Articles of Vilém Flusser
Bernard Plossu: Die Wissenschaft des Ungenauen / Bernard Plossu: The Science of the Imprecise / Bernard Plossu: La science de l’imprécis
Between 1983 and his death in 1991, Flusser wrote thirteen articles for the magazine European Photography under the title “Reflections”. These were written by Flusser in German and English, and then edited by Derek Bennett. Among the photographers whose work appears in these articles, only one -- Bernard Plossu (b. 1945) -- is French. Flusser did not meet Plossu, but had the catalogue of Plossu’s exhibition “Intermediate Landscapes” (Centre Pompidou, 1988) in his library. The article was written in the same year as the author’s death.
This essay focuses on sharpness and blur, proximity and distance, and uses a photograph by Bernard Plossu to explore Abraham Moles' theories of imprecision. It was illustrated with four photographs by Bernard Plossu.
Bec’s Sulfanograde / Os sulfanogrados de Louis Bec / Les Sulfanogrades de Louis Bec
The essay starts out with the notion of simulation. Scientific observation works by simulating phenomena, that is, by creating models of “reality”. Within this horizon, it is difficult to tell “true” and “false” apart. Furthermore, it is no longer possible to maintain the difference between art and science. As simulated organisms that position themselves beyond the divide of art and science, Bec´s Sulfanogrades are an example of this new understanding.
Orthonature and Paranature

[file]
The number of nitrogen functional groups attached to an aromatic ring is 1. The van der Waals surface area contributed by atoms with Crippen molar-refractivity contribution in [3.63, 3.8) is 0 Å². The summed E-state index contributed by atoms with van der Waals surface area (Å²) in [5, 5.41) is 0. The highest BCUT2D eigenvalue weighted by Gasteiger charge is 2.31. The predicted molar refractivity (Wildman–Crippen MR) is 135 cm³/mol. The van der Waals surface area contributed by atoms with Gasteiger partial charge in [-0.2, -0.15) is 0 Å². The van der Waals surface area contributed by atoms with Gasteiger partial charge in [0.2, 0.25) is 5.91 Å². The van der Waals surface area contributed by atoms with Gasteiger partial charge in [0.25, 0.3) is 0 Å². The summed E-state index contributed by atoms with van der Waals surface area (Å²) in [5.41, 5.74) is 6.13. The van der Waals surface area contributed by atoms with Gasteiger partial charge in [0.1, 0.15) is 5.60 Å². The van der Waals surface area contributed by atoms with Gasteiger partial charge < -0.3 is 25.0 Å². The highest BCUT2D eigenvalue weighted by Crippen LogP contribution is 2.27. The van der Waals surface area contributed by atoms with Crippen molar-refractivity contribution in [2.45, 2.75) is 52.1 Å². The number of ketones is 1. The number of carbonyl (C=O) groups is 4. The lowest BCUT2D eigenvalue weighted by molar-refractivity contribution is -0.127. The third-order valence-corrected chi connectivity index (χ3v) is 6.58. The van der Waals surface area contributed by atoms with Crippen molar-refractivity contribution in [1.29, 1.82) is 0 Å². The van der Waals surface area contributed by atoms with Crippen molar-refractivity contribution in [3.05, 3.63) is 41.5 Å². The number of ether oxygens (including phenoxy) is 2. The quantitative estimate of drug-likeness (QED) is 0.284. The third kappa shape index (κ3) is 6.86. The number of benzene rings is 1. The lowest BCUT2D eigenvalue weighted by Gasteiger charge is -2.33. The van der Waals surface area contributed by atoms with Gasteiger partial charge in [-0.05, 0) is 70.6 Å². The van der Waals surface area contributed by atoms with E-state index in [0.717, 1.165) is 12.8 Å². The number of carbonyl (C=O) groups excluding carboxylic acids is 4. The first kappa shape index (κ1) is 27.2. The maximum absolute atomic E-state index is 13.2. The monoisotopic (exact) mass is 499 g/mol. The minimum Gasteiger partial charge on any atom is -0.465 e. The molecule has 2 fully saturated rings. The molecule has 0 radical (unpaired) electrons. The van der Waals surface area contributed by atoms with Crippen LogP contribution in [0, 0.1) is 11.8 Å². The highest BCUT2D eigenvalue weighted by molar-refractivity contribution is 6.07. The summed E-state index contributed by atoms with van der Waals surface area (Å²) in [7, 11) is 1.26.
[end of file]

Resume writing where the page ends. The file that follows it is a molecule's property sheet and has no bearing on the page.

Orthonature Paranature is Flusser's third book in French, after La Force du Quotidien in 1973 and Le Monde codifié in 1974, and the last published in France during his lifetime. It was published in February 1978 by the Institut Scientifique de Recherche Paranaturaliste (ISRP; Scientific Institute for Paranaturalist Research), which was headquartered at the home of Louis Bec. The ten-page pamphlet for Orthonature Paranature reproduces the text of a lecture given by Flusser on October 9, 1976 on the occasion of Louis Bec’s exhibition Les Sulfanogrades, which were described as artificial organisms living in a hostile sulfur biome. Orthonature Paranature is framed by other Flusser texts and projects, including the cross-disciplinary roundtable Technologie et imaginaire (1975) – which presaged future French projects like Les Immatériaux (1985), the landmark exhibition at the Centre Pompidou organized by Jean-François Lyotard and Thierry Chaput – and Natural:Mind (1979). In Orthonature Paranature, Flusser argues that, rather than culture existing as the transformation of nature, the opposite is often true. Flusser defines “orthonature” as the commonly understood version of nature as universal and omnipresent, preexisting culture, and “paranature” as multiple: all the natures and cultures reduced to epistemological categories in order to make them understandable and manipulable. Orthonature Paranature clearly laid the ground for Flusser and Bec’s collaborative opus, Vampyroteuthis infernalis, which is often described as a work of “parabiology,” and Flusser’s “Curie’s Children” (1986-1992) column in Artforum. In this sense, Orthonature Paranature serves as a small but potent experiment around which Flusser’s ideas of nature, art, science, and philosophy hinged, and which would be elaborated upon in his writings until his death.